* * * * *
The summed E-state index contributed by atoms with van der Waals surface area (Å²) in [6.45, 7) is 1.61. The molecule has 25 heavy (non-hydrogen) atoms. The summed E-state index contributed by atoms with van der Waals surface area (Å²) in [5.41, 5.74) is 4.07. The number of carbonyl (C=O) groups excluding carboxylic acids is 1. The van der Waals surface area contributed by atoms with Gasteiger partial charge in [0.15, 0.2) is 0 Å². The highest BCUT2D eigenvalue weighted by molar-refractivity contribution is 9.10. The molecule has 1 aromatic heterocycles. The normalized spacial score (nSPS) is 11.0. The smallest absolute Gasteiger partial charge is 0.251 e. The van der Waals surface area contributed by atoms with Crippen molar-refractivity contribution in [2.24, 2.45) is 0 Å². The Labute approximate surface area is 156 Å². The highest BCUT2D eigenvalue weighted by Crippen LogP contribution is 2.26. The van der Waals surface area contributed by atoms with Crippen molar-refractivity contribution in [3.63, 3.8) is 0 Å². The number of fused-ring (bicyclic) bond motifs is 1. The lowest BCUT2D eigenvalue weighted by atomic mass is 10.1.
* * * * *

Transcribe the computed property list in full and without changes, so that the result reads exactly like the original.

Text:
The summed E-state index contributed by atoms with van der Waals surface area (Å²) in [6.45, 7) is 1.61. The molecule has 25 heavy (non-hydrogen) atoms. The summed E-state index contributed by atoms with van der Waals surface area (Å²) in [5.41, 5.74) is 4.07. The number of carbonyl (C=O) groups excluding carboxylic acids is 1. The van der Waals surface area contributed by atoms with Gasteiger partial charge in [0.15, 0.2) is 0 Å². The highest BCUT2D eigenvalue weighted by molar-refractivity contribution is 9.10. The molecule has 1 aromatic heterocycles. The normalized spacial score (nSPS) is 11.0. The smallest absolute Gasteiger partial charge is 0.251 e. The van der Waals surface area contributed by atoms with Crippen molar-refractivity contribution in [2.24, 2.45) is 0 Å². The Labute approximate surface area is 156 Å². The highest BCUT2D eigenvalue weighted by Crippen LogP contribution is 2.26. The van der Waals surface area contributed by atoms with Crippen molar-refractivity contribution in [3.63, 3.8) is 0 Å². The number of fused-ring (bicyclic) bond motifs is 1. The lowest BCUT2D eigenvalue weighted by atomic mass is 10.1.